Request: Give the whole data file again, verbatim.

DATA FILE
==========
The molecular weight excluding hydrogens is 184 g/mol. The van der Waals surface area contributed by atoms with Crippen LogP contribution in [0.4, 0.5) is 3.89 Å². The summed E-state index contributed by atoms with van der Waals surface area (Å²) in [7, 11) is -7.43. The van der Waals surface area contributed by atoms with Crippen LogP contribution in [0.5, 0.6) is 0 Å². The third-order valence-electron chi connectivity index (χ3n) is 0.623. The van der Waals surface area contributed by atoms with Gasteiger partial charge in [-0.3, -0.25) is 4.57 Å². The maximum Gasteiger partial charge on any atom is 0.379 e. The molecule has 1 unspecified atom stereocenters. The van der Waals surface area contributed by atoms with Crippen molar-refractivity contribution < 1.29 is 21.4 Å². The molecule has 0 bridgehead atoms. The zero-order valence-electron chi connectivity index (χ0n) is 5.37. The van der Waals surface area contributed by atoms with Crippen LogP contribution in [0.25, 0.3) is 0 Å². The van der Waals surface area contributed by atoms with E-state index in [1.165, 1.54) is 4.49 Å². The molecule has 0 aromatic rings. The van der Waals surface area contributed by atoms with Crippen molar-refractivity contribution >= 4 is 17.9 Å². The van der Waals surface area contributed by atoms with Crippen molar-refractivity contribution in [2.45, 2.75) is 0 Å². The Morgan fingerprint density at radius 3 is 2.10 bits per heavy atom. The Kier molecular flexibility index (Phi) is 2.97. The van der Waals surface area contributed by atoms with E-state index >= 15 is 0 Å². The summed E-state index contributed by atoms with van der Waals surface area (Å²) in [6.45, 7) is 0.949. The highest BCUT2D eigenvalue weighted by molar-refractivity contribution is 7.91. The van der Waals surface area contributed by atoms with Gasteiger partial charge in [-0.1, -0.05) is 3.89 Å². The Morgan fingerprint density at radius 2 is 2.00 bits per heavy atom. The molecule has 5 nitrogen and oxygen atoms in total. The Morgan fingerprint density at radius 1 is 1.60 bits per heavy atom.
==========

The molecular weight excluding hydrogens is 184 g/mol. The van der Waals surface area contributed by atoms with Crippen LogP contribution in [0.4, 0.5) is 3.89 Å². The summed E-state index contributed by atoms with van der Waals surface area (Å²) in [7, 11) is -7.43. The van der Waals surface area contributed by atoms with Crippen LogP contribution in [0.5, 0.6) is 0 Å². The third-order valence-electron chi connectivity index (χ3n) is 0.623. The van der Waals surface area contributed by atoms with Gasteiger partial charge in [-0.3, -0.25) is 4.57 Å². The maximum Gasteiger partial charge on any atom is 0.379 e. The molecule has 1 unspecified atom stereocenters. The van der Waals surface area contributed by atoms with Crippen molar-refractivity contribution < 1.29 is 21.4 Å². The molecule has 0 bridgehead atoms. The zero-order valence-electron chi connectivity index (χ0n) is 5.37. The van der Waals surface area contributed by atoms with Crippen LogP contribution in [0.25, 0.3) is 0 Å². The van der Waals surface area contributed by atoms with E-state index in [1.165, 1.54) is 4.49 Å². The molecule has 0 aromatic rings. The van der Waals surface area contributed by atoms with Crippen molar-refractivity contribution >= 4 is 17.9 Å². The van der Waals surface area contributed by atoms with Crippen molar-refractivity contribution in [2.45, 2.75) is 0 Å². The Morgan fingerprint density at radius 3 is 2.10 bits per heavy atom. The Kier molecular flexibility index (Phi) is 2.97. The van der Waals surface area contributed by atoms with E-state index >= 15 is 0 Å². The summed E-state index contributed by atoms with van der Waals surface area (Å²) in [6.45, 7) is 0.949. The highest BCUT2D eigenvalue weighted by molar-refractivity contribution is 7.91. The van der Waals surface area contributed by atoms with Gasteiger partial charge in [-0.1, -0.05) is 3.89 Å². The Morgan fingerprint density at radius 2 is 2.00 bits per heavy atom. The molecule has 5 nitrogen and oxygen atoms in total. The Morgan fingerprint density at radius 1 is 1.60 bits per heavy atom.